The length of the delay should be taken into account. A short delay may require only a slight explanation whereas a long delay may require more cogent reasons. Where reasonable cause is shown the Court must still consider if it is appropriate in the circumstances to exercise its discretion in favour of granting an extension of time. Here the Court should consider if the respondent has suffered prejudice by the delay and should also consider if the claimant has a good arguable case.
The Respondent does not take issue with the Claimant’s version of events. Moreover, it appears to the Court that it accepted the validity of the claim extending over a period of 18 months since that is the period that it took into account in providing retrospective payments in respect to public holidays that occurred in that period.
In these circumstances the Court accepts that the reason advanced by the Claimant for not initiating his claim before 13thJune 2013 both explains the delay and affords a justifiable excuse for the delay. Accordingly, in accordance with s.27(5) of the Act the Court extends the time for the bringing of the within complaint by a period of 12 months beyond the period specified in s.27(4), that is to say, to the 14thDecember 2011.
The Substantive Case
The Respondent denies that the Act was contravened. It contends that by paying the Claimant the monetary value of the public holidays which fell in the eighteen months prior to the date on which the claim was lodged it complied with the Act in respect to all public holidays that occurred in that period. The Court cannot accept that submission. InRoyal Liver Assurance Ltd v Macken 4 IR 427Lavan J considered the nature of an employer obligation under s.21(1) of the Act and the date on which a contravention arising from a failure to discharge that obligation accrues. The Judge said (at p437): -
- The requisite infringement for the purposes of s 21(1) would arise in contexts where the employer has failed to elect between the various entitlements of an employee under s 21(1) or, where an employer fails to comply with a request made by an employee under s 21 (2), where the employer fails to give a paid day off on the public holiday or an additional day's pay, as the case may be. In each case, it seems the infringement would arise on the date of the public holiday itself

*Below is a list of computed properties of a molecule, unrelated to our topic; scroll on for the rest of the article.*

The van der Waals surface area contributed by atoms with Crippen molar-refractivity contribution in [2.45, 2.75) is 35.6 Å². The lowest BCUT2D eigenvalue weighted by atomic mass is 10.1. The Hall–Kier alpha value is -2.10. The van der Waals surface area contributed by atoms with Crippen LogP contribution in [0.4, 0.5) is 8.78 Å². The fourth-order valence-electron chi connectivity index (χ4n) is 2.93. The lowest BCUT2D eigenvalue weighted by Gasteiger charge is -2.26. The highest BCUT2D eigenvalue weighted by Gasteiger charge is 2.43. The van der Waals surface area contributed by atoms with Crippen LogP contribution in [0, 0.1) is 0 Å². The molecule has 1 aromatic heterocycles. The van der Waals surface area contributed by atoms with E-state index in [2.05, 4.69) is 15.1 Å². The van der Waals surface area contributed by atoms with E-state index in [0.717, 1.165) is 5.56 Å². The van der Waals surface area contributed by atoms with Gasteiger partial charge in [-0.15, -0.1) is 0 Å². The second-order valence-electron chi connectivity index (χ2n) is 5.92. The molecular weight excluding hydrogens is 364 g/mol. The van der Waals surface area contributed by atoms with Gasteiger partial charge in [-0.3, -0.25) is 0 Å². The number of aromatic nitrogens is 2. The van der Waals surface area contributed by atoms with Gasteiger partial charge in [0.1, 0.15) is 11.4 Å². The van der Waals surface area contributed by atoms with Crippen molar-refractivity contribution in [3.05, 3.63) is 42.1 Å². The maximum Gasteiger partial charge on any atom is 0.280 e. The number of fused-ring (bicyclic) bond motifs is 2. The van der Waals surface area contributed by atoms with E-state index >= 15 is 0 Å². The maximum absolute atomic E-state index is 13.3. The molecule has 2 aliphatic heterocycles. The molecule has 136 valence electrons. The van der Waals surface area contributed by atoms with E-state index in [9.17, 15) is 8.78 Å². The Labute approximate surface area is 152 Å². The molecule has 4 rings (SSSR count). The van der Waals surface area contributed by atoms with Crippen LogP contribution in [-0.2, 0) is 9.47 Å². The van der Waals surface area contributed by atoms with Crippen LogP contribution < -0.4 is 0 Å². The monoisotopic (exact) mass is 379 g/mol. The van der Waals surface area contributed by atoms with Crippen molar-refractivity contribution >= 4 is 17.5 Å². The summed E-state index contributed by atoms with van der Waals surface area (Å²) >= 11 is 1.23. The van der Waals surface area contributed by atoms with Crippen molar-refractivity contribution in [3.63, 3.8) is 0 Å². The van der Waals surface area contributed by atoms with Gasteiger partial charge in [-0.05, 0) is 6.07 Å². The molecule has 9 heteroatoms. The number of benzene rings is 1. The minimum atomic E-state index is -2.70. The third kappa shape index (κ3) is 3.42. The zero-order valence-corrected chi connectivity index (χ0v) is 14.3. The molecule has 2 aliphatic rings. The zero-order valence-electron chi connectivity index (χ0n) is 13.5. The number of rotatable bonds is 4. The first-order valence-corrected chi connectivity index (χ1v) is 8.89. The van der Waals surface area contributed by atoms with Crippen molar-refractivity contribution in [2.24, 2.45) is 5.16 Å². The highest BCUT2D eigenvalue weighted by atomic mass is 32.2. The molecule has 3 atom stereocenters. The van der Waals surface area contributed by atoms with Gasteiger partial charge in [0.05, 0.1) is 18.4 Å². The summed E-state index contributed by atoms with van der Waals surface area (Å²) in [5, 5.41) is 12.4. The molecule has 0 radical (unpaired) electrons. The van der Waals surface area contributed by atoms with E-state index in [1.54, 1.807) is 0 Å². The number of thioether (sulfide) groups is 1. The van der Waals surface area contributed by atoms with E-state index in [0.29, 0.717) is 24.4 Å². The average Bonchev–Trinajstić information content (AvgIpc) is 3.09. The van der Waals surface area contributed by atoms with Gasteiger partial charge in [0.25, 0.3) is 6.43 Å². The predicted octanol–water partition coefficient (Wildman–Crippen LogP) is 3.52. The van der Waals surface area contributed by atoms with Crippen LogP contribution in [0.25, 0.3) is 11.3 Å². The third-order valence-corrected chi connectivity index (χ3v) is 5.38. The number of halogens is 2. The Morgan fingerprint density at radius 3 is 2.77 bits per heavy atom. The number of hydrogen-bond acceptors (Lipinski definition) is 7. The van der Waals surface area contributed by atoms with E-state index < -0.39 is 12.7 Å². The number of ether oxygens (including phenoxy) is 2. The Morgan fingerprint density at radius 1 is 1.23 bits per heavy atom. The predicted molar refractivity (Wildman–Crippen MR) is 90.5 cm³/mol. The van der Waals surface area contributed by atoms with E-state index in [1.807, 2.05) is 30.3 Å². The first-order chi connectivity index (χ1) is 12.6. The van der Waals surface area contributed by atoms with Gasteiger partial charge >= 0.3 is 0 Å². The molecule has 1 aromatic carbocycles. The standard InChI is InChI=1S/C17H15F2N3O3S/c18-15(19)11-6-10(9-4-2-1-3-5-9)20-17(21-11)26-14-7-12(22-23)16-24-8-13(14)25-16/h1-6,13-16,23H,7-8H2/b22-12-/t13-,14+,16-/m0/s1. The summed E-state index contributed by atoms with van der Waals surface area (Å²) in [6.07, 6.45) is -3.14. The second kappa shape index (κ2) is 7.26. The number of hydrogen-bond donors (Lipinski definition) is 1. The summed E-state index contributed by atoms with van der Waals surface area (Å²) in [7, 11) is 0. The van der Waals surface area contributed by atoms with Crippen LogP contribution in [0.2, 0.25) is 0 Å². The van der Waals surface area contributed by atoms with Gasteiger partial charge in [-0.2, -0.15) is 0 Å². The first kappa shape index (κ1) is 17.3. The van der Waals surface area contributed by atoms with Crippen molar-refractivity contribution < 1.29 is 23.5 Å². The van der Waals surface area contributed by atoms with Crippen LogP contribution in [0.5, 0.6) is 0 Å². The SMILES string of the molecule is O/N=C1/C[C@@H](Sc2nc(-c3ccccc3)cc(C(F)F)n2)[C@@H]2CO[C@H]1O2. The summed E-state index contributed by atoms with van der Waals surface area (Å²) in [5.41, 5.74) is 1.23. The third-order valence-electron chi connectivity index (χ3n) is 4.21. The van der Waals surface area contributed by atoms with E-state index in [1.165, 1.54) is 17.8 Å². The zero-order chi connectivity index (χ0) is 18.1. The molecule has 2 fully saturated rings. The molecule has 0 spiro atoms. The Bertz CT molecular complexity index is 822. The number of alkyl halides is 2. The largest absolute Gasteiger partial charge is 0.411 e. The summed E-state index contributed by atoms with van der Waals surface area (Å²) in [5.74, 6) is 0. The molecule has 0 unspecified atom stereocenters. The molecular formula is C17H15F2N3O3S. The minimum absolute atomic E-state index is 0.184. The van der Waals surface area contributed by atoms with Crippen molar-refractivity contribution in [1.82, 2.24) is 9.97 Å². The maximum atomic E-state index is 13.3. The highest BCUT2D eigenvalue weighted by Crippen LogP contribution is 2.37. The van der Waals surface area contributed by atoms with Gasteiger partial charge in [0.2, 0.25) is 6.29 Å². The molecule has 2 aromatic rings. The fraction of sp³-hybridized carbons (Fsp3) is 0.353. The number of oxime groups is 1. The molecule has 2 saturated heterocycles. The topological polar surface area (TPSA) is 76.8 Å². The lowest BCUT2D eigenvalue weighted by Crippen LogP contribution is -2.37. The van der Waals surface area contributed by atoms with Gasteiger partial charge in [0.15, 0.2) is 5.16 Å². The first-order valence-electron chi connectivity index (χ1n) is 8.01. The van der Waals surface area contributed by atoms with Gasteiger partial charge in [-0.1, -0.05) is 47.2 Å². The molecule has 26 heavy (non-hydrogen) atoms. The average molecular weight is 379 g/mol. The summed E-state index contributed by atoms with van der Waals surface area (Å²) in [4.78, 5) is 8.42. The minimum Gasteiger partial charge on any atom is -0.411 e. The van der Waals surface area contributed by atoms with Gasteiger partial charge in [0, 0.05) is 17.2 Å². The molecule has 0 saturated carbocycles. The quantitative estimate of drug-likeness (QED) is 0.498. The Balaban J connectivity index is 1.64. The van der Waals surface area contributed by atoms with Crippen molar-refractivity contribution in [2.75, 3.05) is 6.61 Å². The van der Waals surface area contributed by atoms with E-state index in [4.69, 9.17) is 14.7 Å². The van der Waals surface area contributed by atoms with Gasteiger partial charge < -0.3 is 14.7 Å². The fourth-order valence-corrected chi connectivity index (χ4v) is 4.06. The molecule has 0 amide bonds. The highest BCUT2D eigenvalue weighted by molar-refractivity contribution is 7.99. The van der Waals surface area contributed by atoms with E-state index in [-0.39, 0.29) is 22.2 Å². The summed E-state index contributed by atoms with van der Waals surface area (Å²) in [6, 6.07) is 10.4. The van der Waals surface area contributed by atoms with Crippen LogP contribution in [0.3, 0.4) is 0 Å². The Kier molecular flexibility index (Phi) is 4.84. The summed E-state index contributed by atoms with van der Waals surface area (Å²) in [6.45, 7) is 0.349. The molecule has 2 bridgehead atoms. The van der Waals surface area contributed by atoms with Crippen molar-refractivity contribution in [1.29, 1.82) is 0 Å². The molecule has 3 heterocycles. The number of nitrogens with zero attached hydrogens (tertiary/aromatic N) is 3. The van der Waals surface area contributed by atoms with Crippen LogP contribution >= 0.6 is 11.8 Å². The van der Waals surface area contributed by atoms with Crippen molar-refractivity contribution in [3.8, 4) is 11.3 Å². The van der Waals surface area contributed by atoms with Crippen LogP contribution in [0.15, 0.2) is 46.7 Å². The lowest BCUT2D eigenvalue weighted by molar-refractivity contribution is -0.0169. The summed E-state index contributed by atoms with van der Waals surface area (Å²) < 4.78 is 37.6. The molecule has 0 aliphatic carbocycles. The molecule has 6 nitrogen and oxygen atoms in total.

The redress available to a successful claimant under the Act is governed by s.27(3) thereof, as follows: -
- (3) A decision of a rights commissioner under subsection (2) shall do one or more of the following:
- (a) declare that the complaint was or, as the case may be, was not well founded,
- (c) require the employer to pay to the employee compensation of such amount (if any) as is just and equitable having regard to all the circumstances, but not exceeding 2 years remuneration in respect of the employee's employment, and the references in the foregoing paragraphs to an employer shall be construed, in a case where ownership of the business of the employer changes after the contravention to which the complaint relates occurred, as references to the person who, by virtue of the change, becomes entitled to such ownership.
In all the circumstances of this case the Court is satisfied that in addition to the arrears of wages already paid to him the Claimant is entitled to an award of general compensation. The Court measures the amount that is just and equitable at €1,500. The Respondent is directed to pay the Claimant compensation in that amount in addition to all payments previously paid. For the avoidance of doubt this amount is not in the nature of remuneration and should not be treated as such for the purposes of tax or other deductions.
The decision of the Rights Commissioner is set aside and substituted with the terms of this Determination
Signed on behalf of the Labour Court
29th January, 2014______________________
Enquiries concerning this Determination should be addressed to John Foley, Court Secretary.